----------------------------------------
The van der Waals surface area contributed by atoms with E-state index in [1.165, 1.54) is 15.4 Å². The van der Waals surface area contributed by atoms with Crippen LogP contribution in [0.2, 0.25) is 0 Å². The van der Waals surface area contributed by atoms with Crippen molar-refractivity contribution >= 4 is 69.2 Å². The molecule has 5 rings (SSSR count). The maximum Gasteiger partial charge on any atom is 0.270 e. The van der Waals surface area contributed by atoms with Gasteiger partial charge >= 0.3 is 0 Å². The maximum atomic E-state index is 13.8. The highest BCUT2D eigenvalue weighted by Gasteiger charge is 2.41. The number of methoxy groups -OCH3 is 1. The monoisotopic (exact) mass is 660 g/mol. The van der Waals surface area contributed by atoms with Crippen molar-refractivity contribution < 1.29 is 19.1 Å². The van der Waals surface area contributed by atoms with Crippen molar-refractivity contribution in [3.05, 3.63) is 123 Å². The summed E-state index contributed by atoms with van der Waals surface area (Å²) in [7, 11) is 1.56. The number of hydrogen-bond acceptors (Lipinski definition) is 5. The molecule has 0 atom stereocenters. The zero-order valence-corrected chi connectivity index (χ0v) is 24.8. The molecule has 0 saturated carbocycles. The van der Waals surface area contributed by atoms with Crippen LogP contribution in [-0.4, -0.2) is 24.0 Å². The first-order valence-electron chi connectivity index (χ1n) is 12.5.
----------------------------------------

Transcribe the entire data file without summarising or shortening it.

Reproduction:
The van der Waals surface area contributed by atoms with E-state index in [1.165, 1.54) is 15.4 Å². The van der Waals surface area contributed by atoms with Crippen LogP contribution in [0.2, 0.25) is 0 Å². The van der Waals surface area contributed by atoms with Crippen molar-refractivity contribution >= 4 is 69.2 Å². The molecule has 5 rings (SSSR count). The maximum Gasteiger partial charge on any atom is 0.270 e. The van der Waals surface area contributed by atoms with Gasteiger partial charge >= 0.3 is 0 Å². The maximum atomic E-state index is 13.8. The highest BCUT2D eigenvalue weighted by Gasteiger charge is 2.41. The number of methoxy groups -OCH3 is 1. The monoisotopic (exact) mass is 660 g/mol. The van der Waals surface area contributed by atoms with Crippen molar-refractivity contribution < 1.29 is 19.1 Å². The van der Waals surface area contributed by atoms with Crippen molar-refractivity contribution in [3.05, 3.63) is 123 Å². The summed E-state index contributed by atoms with van der Waals surface area (Å²) in [7, 11) is 1.56. The number of hydrogen-bond acceptors (Lipinski definition) is 5. The molecule has 0 atom stereocenters. The zero-order valence-corrected chi connectivity index (χ0v) is 24.8. The molecule has 0 saturated carbocycles. The van der Waals surface area contributed by atoms with Crippen LogP contribution in [-0.4, -0.2) is 24.0 Å². The first-order valence-electron chi connectivity index (χ1n) is 12.5.